On Sunday, California Gov. Jerry Brown signed a law that will officially ban public schools and athletic teams from using the word “Redskins” as a team or mascot name. The move is a lovely gesture, just in time for Columbus Day—a holiday that traditionally celebrates the slaughter of Native Americans—and it shows actual progress in the way the U.S. regards indigenous populations, even if that progress is decades past due.
The law will go into effect on January 1, 2017, and will only affect four schools that use the mascot (as well as any that might feel the impulse to make their mascot more racist than it already is). The measure will also allow schools a grace period in which schools may still use old uniforms and gear to lessen the cost of transitioning.
NBC News reports:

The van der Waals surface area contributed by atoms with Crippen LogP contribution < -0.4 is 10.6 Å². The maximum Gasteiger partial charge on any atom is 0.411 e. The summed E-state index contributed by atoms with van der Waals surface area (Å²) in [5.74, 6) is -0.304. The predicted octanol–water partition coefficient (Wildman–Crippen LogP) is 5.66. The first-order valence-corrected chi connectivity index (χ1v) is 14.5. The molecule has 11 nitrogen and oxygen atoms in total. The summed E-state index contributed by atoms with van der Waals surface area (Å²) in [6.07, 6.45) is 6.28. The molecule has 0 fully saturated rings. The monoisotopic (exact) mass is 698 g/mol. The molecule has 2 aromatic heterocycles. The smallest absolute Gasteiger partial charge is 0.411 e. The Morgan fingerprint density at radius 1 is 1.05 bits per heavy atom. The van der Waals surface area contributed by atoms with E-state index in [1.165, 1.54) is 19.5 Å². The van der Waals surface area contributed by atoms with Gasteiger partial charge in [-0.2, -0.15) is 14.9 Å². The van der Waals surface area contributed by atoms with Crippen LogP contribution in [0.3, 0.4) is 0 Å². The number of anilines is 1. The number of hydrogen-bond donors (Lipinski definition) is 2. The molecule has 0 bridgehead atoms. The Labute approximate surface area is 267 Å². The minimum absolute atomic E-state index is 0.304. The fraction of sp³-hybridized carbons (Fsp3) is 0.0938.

The state Assembly overwhelmingly approved the California Racial Mascots Act in May, about a month before the Obama administration went on record telling the Washington Redskins that they would have to change their name before they would be allowed to move to a stadium in Washington, D.C., from their current home in suburban Maryland...
The U.S. Patent Office agreed last year that the nickname is “disparaging of Native Americans” andcanceled the Washington pro football team’s federal trademark protection.
“This landmark legislation eliminating the R-word in California schools clearly demonstrates that this issue is not going away, and that opposition to the Washington team on this issue is only intensifying,” said Oneida Indian Nation rep Ray Halbritter and National Congress of American Indians Executive Director Jackie Pata in a joint statement.
“The NFL should act immediately to press the team to change the name.”
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